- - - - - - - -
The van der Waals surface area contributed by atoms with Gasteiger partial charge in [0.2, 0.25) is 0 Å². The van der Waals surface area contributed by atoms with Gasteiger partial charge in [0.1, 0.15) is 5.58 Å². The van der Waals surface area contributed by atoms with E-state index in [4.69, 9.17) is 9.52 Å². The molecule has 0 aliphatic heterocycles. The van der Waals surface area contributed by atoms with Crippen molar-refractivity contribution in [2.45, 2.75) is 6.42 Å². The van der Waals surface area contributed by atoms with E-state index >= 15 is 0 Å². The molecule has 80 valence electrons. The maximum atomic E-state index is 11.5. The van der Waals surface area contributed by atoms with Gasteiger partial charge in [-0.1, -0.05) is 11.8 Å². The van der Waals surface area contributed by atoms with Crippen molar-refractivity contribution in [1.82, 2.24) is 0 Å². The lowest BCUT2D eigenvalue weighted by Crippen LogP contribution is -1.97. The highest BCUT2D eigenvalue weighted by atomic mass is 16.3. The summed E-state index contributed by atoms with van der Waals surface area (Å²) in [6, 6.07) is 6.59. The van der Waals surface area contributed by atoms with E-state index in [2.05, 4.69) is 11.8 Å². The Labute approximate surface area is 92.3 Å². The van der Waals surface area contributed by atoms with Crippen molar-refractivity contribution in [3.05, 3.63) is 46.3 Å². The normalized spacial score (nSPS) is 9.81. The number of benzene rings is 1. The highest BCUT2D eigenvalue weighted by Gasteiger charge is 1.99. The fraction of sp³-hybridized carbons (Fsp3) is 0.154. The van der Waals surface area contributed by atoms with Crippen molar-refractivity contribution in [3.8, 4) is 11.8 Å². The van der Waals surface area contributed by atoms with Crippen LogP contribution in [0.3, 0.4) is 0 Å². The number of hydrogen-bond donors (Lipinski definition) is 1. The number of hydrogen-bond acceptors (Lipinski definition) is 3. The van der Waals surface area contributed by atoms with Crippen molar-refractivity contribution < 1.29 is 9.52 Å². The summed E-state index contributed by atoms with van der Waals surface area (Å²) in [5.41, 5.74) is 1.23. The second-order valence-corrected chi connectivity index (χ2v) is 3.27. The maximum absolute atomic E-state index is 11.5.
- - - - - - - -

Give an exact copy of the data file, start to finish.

The van der Waals surface area contributed by atoms with Gasteiger partial charge in [0.2, 0.25) is 0 Å². The van der Waals surface area contributed by atoms with Gasteiger partial charge in [0.1, 0.15) is 5.58 Å². The van der Waals surface area contributed by atoms with E-state index in [4.69, 9.17) is 9.52 Å². The molecule has 0 aliphatic heterocycles. The van der Waals surface area contributed by atoms with Crippen molar-refractivity contribution in [2.45, 2.75) is 6.42 Å². The van der Waals surface area contributed by atoms with E-state index >= 15 is 0 Å². The molecule has 80 valence electrons. The maximum atomic E-state index is 11.5. The van der Waals surface area contributed by atoms with Gasteiger partial charge in [-0.1, -0.05) is 11.8 Å². The van der Waals surface area contributed by atoms with Crippen molar-refractivity contribution in [1.82, 2.24) is 0 Å². The lowest BCUT2D eigenvalue weighted by Crippen LogP contribution is -1.97. The highest BCUT2D eigenvalue weighted by atomic mass is 16.3. The summed E-state index contributed by atoms with van der Waals surface area (Å²) in [6, 6.07) is 6.59. The van der Waals surface area contributed by atoms with E-state index in [2.05, 4.69) is 11.8 Å². The Labute approximate surface area is 92.3 Å². The van der Waals surface area contributed by atoms with Crippen molar-refractivity contribution in [3.05, 3.63) is 46.3 Å². The normalized spacial score (nSPS) is 9.81. The number of benzene rings is 1. The highest BCUT2D eigenvalue weighted by Gasteiger charge is 1.99. The fraction of sp³-hybridized carbons (Fsp3) is 0.154. The van der Waals surface area contributed by atoms with Crippen molar-refractivity contribution in [3.8, 4) is 11.8 Å². The van der Waals surface area contributed by atoms with Crippen LogP contribution in [0.3, 0.4) is 0 Å². The number of hydrogen-bond donors (Lipinski definition) is 1. The number of hydrogen-bond acceptors (Lipinski definition) is 3. The van der Waals surface area contributed by atoms with Crippen molar-refractivity contribution < 1.29 is 9.52 Å². The summed E-state index contributed by atoms with van der Waals surface area (Å²) in [5.41, 5.74) is 1.23. The second-order valence-corrected chi connectivity index (χ2v) is 3.27. The maximum absolute atomic E-state index is 11.5.